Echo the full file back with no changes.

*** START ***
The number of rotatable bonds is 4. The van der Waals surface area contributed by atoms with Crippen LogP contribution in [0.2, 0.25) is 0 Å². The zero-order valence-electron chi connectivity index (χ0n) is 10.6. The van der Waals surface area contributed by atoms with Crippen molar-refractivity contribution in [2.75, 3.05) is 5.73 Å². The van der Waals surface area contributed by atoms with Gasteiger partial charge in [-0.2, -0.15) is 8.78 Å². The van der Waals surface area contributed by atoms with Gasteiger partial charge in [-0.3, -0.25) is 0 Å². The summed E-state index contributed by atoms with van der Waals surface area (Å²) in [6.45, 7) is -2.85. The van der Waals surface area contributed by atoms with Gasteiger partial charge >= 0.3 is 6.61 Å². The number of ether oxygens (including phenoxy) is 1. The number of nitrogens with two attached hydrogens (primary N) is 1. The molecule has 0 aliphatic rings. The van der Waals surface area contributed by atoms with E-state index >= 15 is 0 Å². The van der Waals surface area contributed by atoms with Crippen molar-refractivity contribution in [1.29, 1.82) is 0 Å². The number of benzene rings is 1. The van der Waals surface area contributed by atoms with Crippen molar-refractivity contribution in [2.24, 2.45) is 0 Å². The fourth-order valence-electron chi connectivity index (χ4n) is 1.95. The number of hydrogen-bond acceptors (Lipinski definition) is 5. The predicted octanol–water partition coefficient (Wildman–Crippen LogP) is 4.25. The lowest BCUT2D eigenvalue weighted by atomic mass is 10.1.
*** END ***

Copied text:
The number of rotatable bonds is 4. The van der Waals surface area contributed by atoms with Crippen LogP contribution in [0.2, 0.25) is 0 Å². The zero-order valence-electron chi connectivity index (χ0n) is 10.6. The van der Waals surface area contributed by atoms with Crippen molar-refractivity contribution in [2.75, 3.05) is 5.73 Å². The van der Waals surface area contributed by atoms with Gasteiger partial charge in [-0.2, -0.15) is 8.78 Å². The van der Waals surface area contributed by atoms with Gasteiger partial charge in [-0.3, -0.25) is 0 Å². The summed E-state index contributed by atoms with van der Waals surface area (Å²) in [6.45, 7) is -2.85. The van der Waals surface area contributed by atoms with Gasteiger partial charge >= 0.3 is 6.61 Å². The number of ether oxygens (including phenoxy) is 1. The number of nitrogens with two attached hydrogens (primary N) is 1. The molecule has 0 aliphatic rings. The van der Waals surface area contributed by atoms with E-state index >= 15 is 0 Å². The van der Waals surface area contributed by atoms with Crippen molar-refractivity contribution in [1.29, 1.82) is 0 Å². The number of benzene rings is 1. The van der Waals surface area contributed by atoms with Crippen molar-refractivity contribution in [2.24, 2.45) is 0 Å². The fourth-order valence-electron chi connectivity index (χ4n) is 1.95. The number of hydrogen-bond acceptors (Lipinski definition) is 5. The predicted octanol–water partition coefficient (Wildman–Crippen LogP) is 4.25. The lowest BCUT2D eigenvalue weighted by atomic mass is 10.1.